Vegetarian Sampler at Lalibela Ethiopian Restaurant, New Haven, CT

 

*”For Brazil’s Women, Laws are Not Enough to Deter Rampant Violence,”

–Lulu Garcia-Navarro, Weekend Edition Sunday

**C. Dallett Hemphill Publication Fund

Still Looking for Contributors

I am editing two reference books on rape and sexual violence. Please read the information below and share with others. Writers do not have to have an academic affiliation, but do need expertise in the subject area. Thank you!

 

Call for Contributors: Encyclopedia of Rape and Sexual Violence

To be published by ABC-CLIO, this 2-volume encyclopedia will feature long-form articles of approximately 11,000 words or 40-45 double-spaced manuscript pages. The encyclopedia will focus on rape in various contexts throughout the world, covering such topics as marriage or intimate partner rape, drug-facilitated rape, and rape in war. I am seeking scholars who have expertise in and understanding of contemporary issues surrounding rape and sexual violence–and who can write clearly and objectively on the subject. For more information or to see the list of still available topics, please send a brief CV/bio to Merril D. Smith at merrildsmith@gmail.com as soon as possible. Put Encyclopedia of Rape and Sexual Violence in the subject heading. I would like to have all topics covered as quickly as possible. Entries will be due Spring/Summer 2016, or by August 31.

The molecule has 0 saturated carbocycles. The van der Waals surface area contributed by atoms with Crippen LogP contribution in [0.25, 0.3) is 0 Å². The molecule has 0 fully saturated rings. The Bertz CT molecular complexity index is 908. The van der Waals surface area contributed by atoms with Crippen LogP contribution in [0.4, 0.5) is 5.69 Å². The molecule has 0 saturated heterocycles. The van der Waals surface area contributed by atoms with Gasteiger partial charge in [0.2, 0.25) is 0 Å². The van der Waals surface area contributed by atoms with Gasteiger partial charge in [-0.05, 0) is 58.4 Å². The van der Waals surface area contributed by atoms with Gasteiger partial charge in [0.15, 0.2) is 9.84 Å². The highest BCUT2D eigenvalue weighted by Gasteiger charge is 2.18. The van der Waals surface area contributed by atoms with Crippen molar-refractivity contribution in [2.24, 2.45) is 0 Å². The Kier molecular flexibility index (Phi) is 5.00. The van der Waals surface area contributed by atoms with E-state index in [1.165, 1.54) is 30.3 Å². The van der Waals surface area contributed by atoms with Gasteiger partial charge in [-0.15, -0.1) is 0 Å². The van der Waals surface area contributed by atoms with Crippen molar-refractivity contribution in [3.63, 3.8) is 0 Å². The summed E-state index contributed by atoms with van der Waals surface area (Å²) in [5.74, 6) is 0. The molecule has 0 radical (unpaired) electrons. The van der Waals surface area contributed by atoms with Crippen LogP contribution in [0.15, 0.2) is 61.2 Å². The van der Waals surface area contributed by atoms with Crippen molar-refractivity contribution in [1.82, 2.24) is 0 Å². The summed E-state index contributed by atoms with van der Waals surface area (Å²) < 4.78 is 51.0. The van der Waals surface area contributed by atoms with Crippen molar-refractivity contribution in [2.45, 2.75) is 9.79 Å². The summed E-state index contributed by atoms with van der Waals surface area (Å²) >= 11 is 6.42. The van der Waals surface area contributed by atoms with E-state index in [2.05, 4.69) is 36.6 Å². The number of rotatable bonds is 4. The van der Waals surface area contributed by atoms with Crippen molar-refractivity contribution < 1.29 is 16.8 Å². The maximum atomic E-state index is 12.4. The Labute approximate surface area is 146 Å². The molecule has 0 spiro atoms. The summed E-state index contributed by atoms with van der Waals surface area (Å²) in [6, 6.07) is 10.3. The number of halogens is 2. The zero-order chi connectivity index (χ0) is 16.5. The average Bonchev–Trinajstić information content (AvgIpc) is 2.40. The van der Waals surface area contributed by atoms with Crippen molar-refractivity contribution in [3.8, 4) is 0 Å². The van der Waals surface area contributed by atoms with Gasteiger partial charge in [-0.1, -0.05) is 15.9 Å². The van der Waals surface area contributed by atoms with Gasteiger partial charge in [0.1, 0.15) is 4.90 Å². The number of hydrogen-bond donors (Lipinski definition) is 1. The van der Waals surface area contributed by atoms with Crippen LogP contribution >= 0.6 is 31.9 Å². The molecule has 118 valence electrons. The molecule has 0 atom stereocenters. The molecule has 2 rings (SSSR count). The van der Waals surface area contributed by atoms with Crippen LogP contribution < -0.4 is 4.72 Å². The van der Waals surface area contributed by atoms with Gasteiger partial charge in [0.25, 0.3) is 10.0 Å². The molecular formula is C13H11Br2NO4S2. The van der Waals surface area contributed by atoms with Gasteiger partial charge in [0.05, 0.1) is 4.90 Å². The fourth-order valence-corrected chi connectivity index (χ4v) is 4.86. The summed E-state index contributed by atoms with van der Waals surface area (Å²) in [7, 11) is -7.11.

Call for Contributors: Rape Cultures and Survivors: An International Perspective

Praeger Press will publish this 2-volume book on rape cultures and survivors. Focusing on situations in war and peacetime from the late 20th century to the present, the book will examine rape and rape culture, and how survivors have coped in various social and cultural contexts. The work aims to study the characteristics and peculiarities of “rape cultures” that are intertwined with ethnic cultures/hatreds and other forms of conflictual social, political, and economic relations. Each chapter will be approximately 25-30 double-spaced manuscript-pages. The articles are meant to have a definite thesis and to argue a particular point of view. The book is aimed at both professionals and students, as well as the general public. If interested, please submit a brief (1-page) abstract and CV to the addresses below as soon as possible. Completed articles will be due before or by September 1, 2016.

For more information or to submit a proposal please email:

Tuba Inal: tubapolisci@gmail.com  or Merril Smith: merrildsmith@gmail.com

 

 

Call for Contributors: Reference Books

Hi, Everyone! This is a different from my usual type of post. It’s a kind of experiment. I’m looking for contributors for two books. They are both reference books on rape and sexual violence. The articles focus on contemporary issues and situations, not historical. Both books will have an international focus. Contributors should have academic expertise (graduate students who have written on this issue will be considered). I know some of my followers are academics and past academics, as well as independent scholars, graduate students, and people involved in medicine and social science. Or you might know some people involved in fields connected to these areas. Please share with anyone who might be qualified and interested in writing. Or just share!

Call for Contributors: Encyclopedia of Rape and Sexual Violence